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Video of the Week

  • Originally published 12/19/2016

    Video of the Week: The Right to Vote

    Beverly Gage, David Blight and other scholars discuss the campaign to suppress (and protect) the black vote since the passage of the Voting Rights Act of 1965. 

  • Originally published 12/15/2016

    Video of the Week: Mathew Brady

    Scott Rensberger

    One of Brady's little-known contributions was to arm scores of men with traveling dark rooms to capture the battlefield scenes of the Civil War. 

  • Originally published 04/04/2016

    Video of the Week: A brief history of lead

    Lindsay Lazarski

    In this video, we take a step back in time to look at the history of lead — how it was used, how it was banned in certain items, efforts to keep the industry strong, and how it is still used today.

  • Originally published 11/19/2015

    Video of the Week: The New Jim Crow Museum

    Tour the Jim Crow museum with founder and curator, Dr. David Pilgrim who discusses some of the major themes of the museum. Jim Crow was not just a character or a set of "laws," it was a system that built upon itself to create and sustain a society with a racial hierarchy.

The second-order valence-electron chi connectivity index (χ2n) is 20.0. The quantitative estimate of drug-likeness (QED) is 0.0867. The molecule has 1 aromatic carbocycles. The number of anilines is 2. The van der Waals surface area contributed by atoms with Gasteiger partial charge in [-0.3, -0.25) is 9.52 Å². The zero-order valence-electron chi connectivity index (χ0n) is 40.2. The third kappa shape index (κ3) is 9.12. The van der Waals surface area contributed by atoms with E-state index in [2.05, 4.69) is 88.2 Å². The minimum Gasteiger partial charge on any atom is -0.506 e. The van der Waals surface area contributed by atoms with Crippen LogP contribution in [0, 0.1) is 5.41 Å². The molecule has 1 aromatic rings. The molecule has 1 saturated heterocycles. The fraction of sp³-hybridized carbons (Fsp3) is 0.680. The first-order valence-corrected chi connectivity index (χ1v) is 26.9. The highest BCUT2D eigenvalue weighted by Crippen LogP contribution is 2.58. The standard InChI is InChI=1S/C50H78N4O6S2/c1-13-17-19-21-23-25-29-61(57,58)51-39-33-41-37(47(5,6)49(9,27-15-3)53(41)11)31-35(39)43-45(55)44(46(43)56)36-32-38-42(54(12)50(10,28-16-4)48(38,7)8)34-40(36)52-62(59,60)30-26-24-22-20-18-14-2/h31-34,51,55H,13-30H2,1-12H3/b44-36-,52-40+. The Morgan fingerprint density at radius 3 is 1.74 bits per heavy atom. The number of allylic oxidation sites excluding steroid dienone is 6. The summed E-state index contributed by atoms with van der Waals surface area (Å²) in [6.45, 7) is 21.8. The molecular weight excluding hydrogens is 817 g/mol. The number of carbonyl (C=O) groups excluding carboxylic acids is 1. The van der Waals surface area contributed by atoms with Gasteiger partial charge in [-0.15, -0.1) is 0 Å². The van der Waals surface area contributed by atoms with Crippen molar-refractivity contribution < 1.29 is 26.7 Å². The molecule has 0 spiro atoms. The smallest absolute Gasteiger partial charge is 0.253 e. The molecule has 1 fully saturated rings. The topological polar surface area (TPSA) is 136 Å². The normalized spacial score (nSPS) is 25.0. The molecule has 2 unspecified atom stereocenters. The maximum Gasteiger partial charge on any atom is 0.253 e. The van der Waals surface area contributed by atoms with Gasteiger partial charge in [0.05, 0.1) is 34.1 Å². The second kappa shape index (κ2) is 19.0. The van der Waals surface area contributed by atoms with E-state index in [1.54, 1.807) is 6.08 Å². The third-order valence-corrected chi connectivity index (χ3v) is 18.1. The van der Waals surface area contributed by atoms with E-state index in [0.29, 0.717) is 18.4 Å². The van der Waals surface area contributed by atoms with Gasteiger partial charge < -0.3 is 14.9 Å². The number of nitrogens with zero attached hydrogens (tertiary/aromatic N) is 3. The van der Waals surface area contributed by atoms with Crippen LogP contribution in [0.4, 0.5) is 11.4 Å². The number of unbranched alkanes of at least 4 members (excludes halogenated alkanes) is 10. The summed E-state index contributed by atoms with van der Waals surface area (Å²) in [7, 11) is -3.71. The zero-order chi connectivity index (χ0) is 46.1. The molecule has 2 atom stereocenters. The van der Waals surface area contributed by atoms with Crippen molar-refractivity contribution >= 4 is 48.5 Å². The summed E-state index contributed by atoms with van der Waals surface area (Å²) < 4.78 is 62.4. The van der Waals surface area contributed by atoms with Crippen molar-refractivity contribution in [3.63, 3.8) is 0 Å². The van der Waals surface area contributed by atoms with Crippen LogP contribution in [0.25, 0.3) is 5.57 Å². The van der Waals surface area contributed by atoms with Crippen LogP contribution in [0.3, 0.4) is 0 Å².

• Originally published 06/04/2015

    Let There Be Light, 1946

    Documentary: Veterans' hospital showing ten week treatment program for men with psychological problems stemming from combat.

  • Originally published 03/18/2015

    Spoof: Great Women of History (And Their Husbands)

    Host Peter Carlisle presents key women in history (and the husbands that made them who they are) in this collection of the popular Saturday Morning Special from 1987, the year of the first ever Women's History Month.

  • Originally published 02/19/2015

    The history of executive orders (Video)

    The executive order goes all the way back to Article II of the Constitution and every president has used them. Here's a rundown on the use and history of the executive order.

  • Originally published 12/24/2014

    1904. The History of New Year's Eve In Times Square

    New York in 1904 was a city on the verge of tremendous changes - and, not surprisingly, many of those changes had their genesis in the bustling energy and thronged streets of Times Square.